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Investing For Child’s College Fund

  • 15-02-2021 12:02pm
    #1
    Registered Users Posts: 3 Looseygoosey1


    Hi

    Recently had a baby and thoughts have turned to putting her childrens allowance plus another few quid a month away for her college fund.

    My pension is with irishlife so I asked the advisor about it and she is pushing a clear regular invest account.

    However I’m not that knowledgeable about alternative ways to invest that might be better options regarding fees etc.

    Can anyone suggest a better way invest than going through one of the big companies investment savings accounts?

    Thanks in advance


Comments

  • Banned (with Prison Access) Posts: 542 ✭✭✭ Bill Ponderosa


    Might be much better off either maximising your pension contributions or focus in getting the mortgage paid off earlier.


  • Registered Users Posts: 3 Looseygoosey1


    Might be much better off either maximising your pension contributions or focus in getting the mortgage paid off earlier.

    I’m a director of a ltd company so company is paying the pension.
    The mortgage is at 2.35% rate. I thought of that as well but I thought with the rate being what it is that I could get a better return doing something else


  • Registered Users Posts: 8,755 ✭✭✭ Shedite27


    Hi,

    The biggest think financially to consider here is how you can get the money into your childs name. You can give your child €330k over a lifetime tax free, plus €3k per year, so if you can make the "college fund" fit within their €3k per year, it'll save you if you end up leaving them a house or something.

    A years worth of child allowance is €1650 so over 18 years at 6% growth that could be a €60k gift tax free.

    I haven't been able to find a brokerage in Ireland that will put it in my childs name, which led me back to Aviva. They have a regular saver that allowed me to do it. I have to pay a 1% government levy and some management fees, but the big tax saving in the end makes it worth it


  • Registered Users Posts: 1,490 ✭✭✭ thomasm


    Shedite27 wrote: »
    Hi,

    I haven't been able to find a brokerage in Ireland that will put it in my childs name, which led me back to Aviva. They have a regular saver that allowed me to do it. I have to pay a 1% government levy and some management fees, but the big tax saving in the end makes it worth it


    Zurich have one that is set up under assignment to the child. The funds move into child's name straight away and there is a record of it. Its all done on one application form.


  • Registered Users Posts: 8,755 ✭✭✭ Shedite27


    thomasm wrote: »
    Zurich have one that is set up under assignment to the child. The funds move into child's name straight away and there is a record of it. Its all done on one application form.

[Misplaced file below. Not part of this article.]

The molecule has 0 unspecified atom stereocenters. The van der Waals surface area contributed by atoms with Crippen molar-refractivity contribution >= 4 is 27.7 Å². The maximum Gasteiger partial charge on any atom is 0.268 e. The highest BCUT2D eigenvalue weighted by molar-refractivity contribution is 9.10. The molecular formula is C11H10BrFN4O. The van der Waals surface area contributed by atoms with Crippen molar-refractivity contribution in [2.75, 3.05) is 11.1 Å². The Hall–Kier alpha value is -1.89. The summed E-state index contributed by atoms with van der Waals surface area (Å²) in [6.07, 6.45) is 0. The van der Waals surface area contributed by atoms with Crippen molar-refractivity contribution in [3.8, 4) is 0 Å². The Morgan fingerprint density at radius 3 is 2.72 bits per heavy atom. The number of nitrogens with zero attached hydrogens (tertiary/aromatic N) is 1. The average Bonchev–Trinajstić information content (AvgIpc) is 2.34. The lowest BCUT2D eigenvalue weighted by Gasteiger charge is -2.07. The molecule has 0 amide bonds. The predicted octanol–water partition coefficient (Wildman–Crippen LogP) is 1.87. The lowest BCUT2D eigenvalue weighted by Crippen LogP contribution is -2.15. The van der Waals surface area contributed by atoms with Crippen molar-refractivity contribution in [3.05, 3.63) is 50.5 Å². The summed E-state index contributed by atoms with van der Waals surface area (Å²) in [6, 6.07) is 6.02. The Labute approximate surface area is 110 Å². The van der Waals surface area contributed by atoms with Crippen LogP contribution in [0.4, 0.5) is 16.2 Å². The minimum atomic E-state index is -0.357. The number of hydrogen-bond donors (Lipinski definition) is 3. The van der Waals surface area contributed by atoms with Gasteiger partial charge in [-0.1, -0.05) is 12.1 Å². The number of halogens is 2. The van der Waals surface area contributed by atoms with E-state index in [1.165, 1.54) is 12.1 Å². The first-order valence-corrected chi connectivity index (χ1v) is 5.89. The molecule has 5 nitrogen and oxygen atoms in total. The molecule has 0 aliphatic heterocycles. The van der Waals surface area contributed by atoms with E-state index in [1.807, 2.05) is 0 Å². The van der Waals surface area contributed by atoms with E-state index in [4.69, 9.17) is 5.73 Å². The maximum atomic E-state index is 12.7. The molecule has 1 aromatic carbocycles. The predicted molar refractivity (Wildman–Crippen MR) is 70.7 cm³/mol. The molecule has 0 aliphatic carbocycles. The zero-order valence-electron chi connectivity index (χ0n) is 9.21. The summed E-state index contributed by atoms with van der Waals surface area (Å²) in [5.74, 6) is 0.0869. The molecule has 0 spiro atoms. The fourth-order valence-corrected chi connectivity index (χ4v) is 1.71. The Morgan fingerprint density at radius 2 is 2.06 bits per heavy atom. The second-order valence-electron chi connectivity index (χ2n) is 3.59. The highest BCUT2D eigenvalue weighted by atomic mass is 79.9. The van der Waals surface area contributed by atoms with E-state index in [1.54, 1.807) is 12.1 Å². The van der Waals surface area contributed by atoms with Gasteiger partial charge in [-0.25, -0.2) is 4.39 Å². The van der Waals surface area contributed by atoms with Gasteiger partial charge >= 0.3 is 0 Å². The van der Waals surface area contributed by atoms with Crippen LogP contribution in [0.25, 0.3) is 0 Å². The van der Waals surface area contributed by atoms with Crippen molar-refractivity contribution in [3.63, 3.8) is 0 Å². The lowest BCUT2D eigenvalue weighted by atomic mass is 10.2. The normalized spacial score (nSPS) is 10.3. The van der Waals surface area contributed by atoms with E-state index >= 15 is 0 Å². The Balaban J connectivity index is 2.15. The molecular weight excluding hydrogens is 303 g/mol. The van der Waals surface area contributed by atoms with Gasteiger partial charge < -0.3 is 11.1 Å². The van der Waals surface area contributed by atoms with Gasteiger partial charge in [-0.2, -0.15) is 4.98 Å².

Yeah sorry, when I said "Aviva", I meant any of those companies, Irish Life, Zurich etc.

    Ideally there'd be a broker that would let you setup a share account for your kids, haven't been able to find a Degiro, Interactive Brokers etc that will allow this.

    They have these in the states but nothing that I can find here
    https://www.loved.com/


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  • Registered Users Posts: 198 ✭✭ Bez Bing


    Shedite27 wrote: »
    Hi,

    The biggest think financially to consider here is how you can get the money into your childs name. You can give your child €330k over a lifetime tax free, plus €3k per year, so if you can make the "college fund" fit within their €3k per year, it'll save you if you end up leaving them a house or something.

    A years worth of child allowance is €1650 so over 18 years at 6% growth that could be a €60k gift tax free.

    I haven't been able to find a brokerage in Ireland that will put it in my childs name, which led me back to Aviva. They have a regular saver that allowed me to do it. I have to pay a 1% government levy and some management fees, but the big tax saving in the end makes it worth it
    Why wouldn’t you just save/invest the money yourself and then use it to pay for their college expenses I.e rent, fees, books, living expenses etc? Wouldn’t that be easier than putting the fund into their name? It would also give you more control over how you give it them.


  • Banned (with Prison Access) Posts: 353 ✭✭ discodiva92


    You have 18 years to save?You will need money to raise the kid too


  • Registered Users Posts: 1,678 ✭✭✭ MAJJ


    Shedite27 wrote: »
    Hi,

    The biggest think financially to consider here is how you can get the money into your childs name. You can give your child €330k over a lifetime tax free, plus €3k per year, so if you can make the "college fund" fit within their €3k per year, it'll save you if you end up leaving them a house or something.

    A years worth of child allowance is €1650 so over 18 years at 6% growth that could be a €60k gift tax free.